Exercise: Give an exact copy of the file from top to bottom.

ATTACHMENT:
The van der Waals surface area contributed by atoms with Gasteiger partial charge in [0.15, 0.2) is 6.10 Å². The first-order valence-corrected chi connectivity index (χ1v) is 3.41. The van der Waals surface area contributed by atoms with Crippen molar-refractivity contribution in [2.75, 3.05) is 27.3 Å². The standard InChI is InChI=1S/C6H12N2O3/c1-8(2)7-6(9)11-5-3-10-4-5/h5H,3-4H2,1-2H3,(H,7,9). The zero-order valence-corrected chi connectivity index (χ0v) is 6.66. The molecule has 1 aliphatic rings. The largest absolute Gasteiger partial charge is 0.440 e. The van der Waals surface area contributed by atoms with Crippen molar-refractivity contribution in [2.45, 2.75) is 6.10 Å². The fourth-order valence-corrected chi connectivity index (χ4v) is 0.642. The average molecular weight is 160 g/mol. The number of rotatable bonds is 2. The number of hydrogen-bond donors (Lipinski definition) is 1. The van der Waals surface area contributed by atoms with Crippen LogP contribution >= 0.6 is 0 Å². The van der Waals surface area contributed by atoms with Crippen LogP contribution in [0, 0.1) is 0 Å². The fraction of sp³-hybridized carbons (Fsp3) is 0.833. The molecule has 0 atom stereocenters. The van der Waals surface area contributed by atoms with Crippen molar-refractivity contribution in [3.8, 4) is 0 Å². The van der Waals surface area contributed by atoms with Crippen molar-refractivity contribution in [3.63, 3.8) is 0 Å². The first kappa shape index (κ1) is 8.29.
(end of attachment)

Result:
The van der Waals surface area contributed by atoms with Gasteiger partial charge in [0.15, 0.2) is 6.10 Å². The first-order valence-corrected chi connectivity index (χ1v) is 3.41. The van der Waals surface area contributed by atoms with Crippen molar-refractivity contribution in [2.75, 3.05) is 27.3 Å². The standard InChI is InChI=1S/C6H12N2O3/c1-8(2)7-6(9)11-5-3-10-4-5/h5H,3-4H2,1-2H3,(H,7,9). The zero-order valence-corrected chi connectivity index (χ0v) is 6.66. The molecule has 1 aliphatic rings. The largest absolute Gasteiger partial charge is 0.440 e. The van der Waals surface area contributed by atoms with Crippen molar-refractivity contribution in [2.45, 2.75) is 6.10 Å². The fourth-order valence-corrected chi connectivity index (χ4v) is 0.642. The average molecular weight is 160 g/mol. The number of rotatable bonds is 2. The number of hydrogen-bond donors (Lipinski definition) is 1. The van der Waals surface area contributed by atoms with Crippen LogP contribution >= 0.6 is 0 Å². The van der Waals surface area contributed by atoms with Crippen LogP contribution in [0, 0.1) is 0 Å². The fraction of sp³-hybridized carbons (Fsp3) is 0.833. The molecule has 0 atom stereocenters. The van der Waals surface area contributed by atoms with Crippen molar-refractivity contribution in [3.8, 4) is 0 Å². The van der Waals surface area contributed by atoms with Crippen molar-refractivity contribution in [3.63, 3.8) is 0 Å². The first kappa shape index (κ1) is 8.29.